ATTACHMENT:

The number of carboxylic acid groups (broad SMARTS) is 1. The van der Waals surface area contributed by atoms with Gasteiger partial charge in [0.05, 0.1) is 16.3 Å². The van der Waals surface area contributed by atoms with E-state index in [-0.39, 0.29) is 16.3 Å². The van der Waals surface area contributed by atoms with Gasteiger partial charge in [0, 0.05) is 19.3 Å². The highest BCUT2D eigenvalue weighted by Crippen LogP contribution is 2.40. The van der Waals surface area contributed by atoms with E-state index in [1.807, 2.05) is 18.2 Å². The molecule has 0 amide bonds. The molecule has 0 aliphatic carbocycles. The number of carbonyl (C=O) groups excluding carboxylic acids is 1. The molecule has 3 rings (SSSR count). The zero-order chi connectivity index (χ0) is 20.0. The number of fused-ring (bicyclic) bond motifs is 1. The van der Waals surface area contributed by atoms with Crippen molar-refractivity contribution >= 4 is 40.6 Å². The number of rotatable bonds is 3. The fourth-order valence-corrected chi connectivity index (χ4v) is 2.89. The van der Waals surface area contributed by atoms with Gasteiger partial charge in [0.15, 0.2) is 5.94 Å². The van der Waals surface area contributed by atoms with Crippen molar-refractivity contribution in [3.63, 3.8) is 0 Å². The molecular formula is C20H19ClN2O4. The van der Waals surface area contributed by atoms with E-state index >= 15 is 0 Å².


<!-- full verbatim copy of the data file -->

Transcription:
The number of carboxylic acid groups (broad SMARTS) is 1. The van der Waals surface area contributed by atoms with Gasteiger partial charge in [0.05, 0.1) is 16.3 Å². The van der Waals surface area contributed by atoms with E-state index in [-0.39, 0.29) is 16.3 Å². The van der Waals surface area contributed by atoms with Gasteiger partial charge in [0, 0.05) is 19.3 Å². The highest BCUT2D eigenvalue weighted by Crippen LogP contribution is 2.40. The van der Waals surface area contributed by atoms with E-state index in [1.807, 2.05) is 18.2 Å². The molecule has 0 amide bonds. The molecule has 0 aliphatic carbocycles. The number of carbonyl (C=O) groups excluding carboxylic acids is 1. The molecule has 3 rings (SSSR count). The zero-order chi connectivity index (χ0) is 20.0. The number of fused-ring (bicyclic) bond motifs is 1. The van der Waals surface area contributed by atoms with Crippen molar-refractivity contribution >= 4 is 40.6 Å². The number of rotatable bonds is 3. The fourth-order valence-corrected chi connectivity index (χ4v) is 2.89. The van der Waals surface area contributed by atoms with Gasteiger partial charge in [0.15, 0.2) is 5.94 Å². The van der Waals surface area contributed by atoms with Crippen molar-refractivity contribution in [3.63, 3.8) is 0 Å². The molecular formula is C20H19ClN2O4. The van der Waals surface area contributed by atoms with E-state index >= 15 is 0 Å².